Thursday, July 21, 2016

What do you wish for

Every biker do surely have a dream bike in mind which roams the heart every time and it surely welcomes a smile despite the fact that it changes every time due to circumstance surrounding your every day ride.  Most die hard bikers always stick to one brand like a “Fan thing” but still appreciates other brands.

I ride a KTM 990 ADV which was based on my fun demand and my finance,  making me pick a model which does everything thinkable (all terrain/all purpose) fairly enough better, more rugged than the BMW R1200 GS my view. Bikers always want to upgrade to the newer models (year) but the 990 ADV is epic and will always sticks around for long because of the nice fun memories it creates.

The KTM 990 duke/SMT made me like the brand KTM but from years of experience I got so much interested in real hard core off road, initiated by Bami (a crazy friend) but still never dropped the thoughts of having a super duke, now the GT is out and so temping but where is the money?   ….loooool

Let us quickly go through the KTM Super Duke GT   'world's first hooligan-tourer':

From Telegraph UK

The KTM Super Duke GT is almost a contradiction in terms, because if ever there was a bike that seemed unlikely to gain the letters GT at the end of its name, it was the Super Duke. A Gran Turismo machine traditionally blends high performance with long-distance comfort, attracting adjectives such as elegant and refined in the process.

By contrast the original Super Duke, launched in 2005, was the ultimate two-wheeled hooligan. Its potent V-twin engine’s power delivery was sharp, factors such as fuel range and comfort were all but ignored, and its character was highlighted by a publicity video showing it pulling wheelies through Tokyo traffic.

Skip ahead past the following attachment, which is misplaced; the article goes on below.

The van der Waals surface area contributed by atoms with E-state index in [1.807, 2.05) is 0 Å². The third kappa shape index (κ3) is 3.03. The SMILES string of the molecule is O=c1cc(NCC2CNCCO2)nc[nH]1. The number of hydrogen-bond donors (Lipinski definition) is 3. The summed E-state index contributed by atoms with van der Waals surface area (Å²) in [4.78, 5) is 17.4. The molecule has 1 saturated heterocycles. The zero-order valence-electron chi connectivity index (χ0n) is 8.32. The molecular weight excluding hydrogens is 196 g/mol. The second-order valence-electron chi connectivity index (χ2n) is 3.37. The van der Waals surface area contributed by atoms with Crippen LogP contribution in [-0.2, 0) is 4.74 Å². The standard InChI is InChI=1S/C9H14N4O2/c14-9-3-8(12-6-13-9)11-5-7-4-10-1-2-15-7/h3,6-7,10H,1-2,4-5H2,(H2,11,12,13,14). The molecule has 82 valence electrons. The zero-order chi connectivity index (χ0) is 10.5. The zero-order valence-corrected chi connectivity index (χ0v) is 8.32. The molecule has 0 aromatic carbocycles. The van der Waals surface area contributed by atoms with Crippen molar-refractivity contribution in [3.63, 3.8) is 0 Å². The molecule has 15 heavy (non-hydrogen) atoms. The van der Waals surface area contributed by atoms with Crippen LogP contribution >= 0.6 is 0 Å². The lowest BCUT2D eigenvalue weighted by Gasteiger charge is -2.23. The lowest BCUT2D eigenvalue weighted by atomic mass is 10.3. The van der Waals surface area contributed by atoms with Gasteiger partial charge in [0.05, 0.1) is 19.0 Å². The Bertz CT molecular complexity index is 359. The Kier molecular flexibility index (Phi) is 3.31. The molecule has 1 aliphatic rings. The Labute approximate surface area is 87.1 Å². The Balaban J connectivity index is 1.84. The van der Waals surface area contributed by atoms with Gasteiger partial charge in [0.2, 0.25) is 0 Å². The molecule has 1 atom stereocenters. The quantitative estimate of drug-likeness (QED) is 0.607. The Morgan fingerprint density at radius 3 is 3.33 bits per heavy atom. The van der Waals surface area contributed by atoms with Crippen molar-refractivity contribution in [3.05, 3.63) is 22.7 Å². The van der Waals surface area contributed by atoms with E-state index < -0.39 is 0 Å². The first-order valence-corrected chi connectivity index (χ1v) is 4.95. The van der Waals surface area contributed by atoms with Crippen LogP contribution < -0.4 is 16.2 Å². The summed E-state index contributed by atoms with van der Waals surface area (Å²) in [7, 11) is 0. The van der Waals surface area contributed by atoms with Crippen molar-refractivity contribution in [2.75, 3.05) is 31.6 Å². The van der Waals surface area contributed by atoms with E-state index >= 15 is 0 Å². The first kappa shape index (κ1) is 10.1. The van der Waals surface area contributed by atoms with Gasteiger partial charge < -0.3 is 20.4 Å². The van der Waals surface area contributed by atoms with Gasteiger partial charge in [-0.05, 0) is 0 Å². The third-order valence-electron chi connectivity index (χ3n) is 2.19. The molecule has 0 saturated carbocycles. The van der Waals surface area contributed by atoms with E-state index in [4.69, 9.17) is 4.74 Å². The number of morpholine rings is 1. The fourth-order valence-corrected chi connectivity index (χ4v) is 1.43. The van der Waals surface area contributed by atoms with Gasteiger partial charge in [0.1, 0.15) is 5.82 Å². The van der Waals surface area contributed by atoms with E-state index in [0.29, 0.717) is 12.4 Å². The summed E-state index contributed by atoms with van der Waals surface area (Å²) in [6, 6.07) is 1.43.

Two years ago the Austrian wild child grew up with the launch of the 1290 Super Duke R, whose thunderous 1,301cc engine’s 180bhp output was matched by a new level of electronic sophistication. And when that bike was complete, its development team realised that the super-naked V-twin had potential to evolve in an even more rider-friendly direction.

Hence the 1290 Super Duke GT. The new machine follows the same format of dohc, liquid-cooled V-twin engine, tubular steel frame and upright, wide-handlebarred riding position. But it’s a distinctly different type of motorbike, incorporating civilising features including adjustable screen, roomier riding position, semi-active suspension and a larger fuel tank with a trio of cornering headlights on each side.


 The Super Duke R’s engine is so refined that little change was required; just reshaped combustion chambers, revised injection mapping and a new exhaust system that reduce maximum output to 173bhp while meeting Euro 4 emissions standards. The GT retains the R-model’s three engine modes and gains cutting-edge electronics controlled by Bosch’s six-axis inertial measurement unit.

It’s a gloriously strong powerplant, its sweet throttle response – in contrast to those early Super Duke ancestors – helping to make the bike controllable and thrillingly fast. The broad spread of torque delivers instant acceleration from below 5,000rpm. And the GT loves to rev, storming towards its 150mph-plus top speed with the help of KTM’s first gearbox quick-shifter, which works only on up-changes.